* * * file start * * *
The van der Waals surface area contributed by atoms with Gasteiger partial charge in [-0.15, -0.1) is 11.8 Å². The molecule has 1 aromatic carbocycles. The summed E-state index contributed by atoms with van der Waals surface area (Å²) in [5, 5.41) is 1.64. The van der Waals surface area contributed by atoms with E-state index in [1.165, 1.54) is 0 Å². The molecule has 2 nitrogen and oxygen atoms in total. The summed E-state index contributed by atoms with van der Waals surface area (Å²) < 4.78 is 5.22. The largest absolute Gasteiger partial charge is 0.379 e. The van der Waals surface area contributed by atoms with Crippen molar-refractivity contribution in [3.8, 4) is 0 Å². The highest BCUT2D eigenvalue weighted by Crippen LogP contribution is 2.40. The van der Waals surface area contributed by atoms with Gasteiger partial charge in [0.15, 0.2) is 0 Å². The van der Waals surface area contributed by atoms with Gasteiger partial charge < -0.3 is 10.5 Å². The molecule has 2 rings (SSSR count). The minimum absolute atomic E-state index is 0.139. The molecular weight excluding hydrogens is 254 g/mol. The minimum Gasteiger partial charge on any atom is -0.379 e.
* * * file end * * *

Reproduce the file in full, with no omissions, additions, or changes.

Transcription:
The van der Waals surface area contributed by atoms with Gasteiger partial charge in [-0.15, -0.1) is 11.8 Å². The molecule has 1 aromatic carbocycles. The summed E-state index contributed by atoms with van der Waals surface area (Å²) in [5, 5.41) is 1.64. The van der Waals surface area contributed by atoms with E-state index in [1.165, 1.54) is 0 Å². The molecule has 2 nitrogen and oxygen atoms in total. The summed E-state index contributed by atoms with van der Waals surface area (Å²) < 4.78 is 5.22. The largest absolute Gasteiger partial charge is 0.379 e. The van der Waals surface area contributed by atoms with Crippen molar-refractivity contribution in [3.8, 4) is 0 Å². The highest BCUT2D eigenvalue weighted by Crippen LogP contribution is 2.40. The van der Waals surface area contributed by atoms with Gasteiger partial charge in [0.15, 0.2) is 0 Å². The van der Waals surface area contributed by atoms with Gasteiger partial charge < -0.3 is 10.5 Å². The molecule has 2 rings (SSSR count). The minimum absolute atomic E-state index is 0.139. The molecular weight excluding hydrogens is 254 g/mol. The minimum Gasteiger partial charge on any atom is -0.379 e.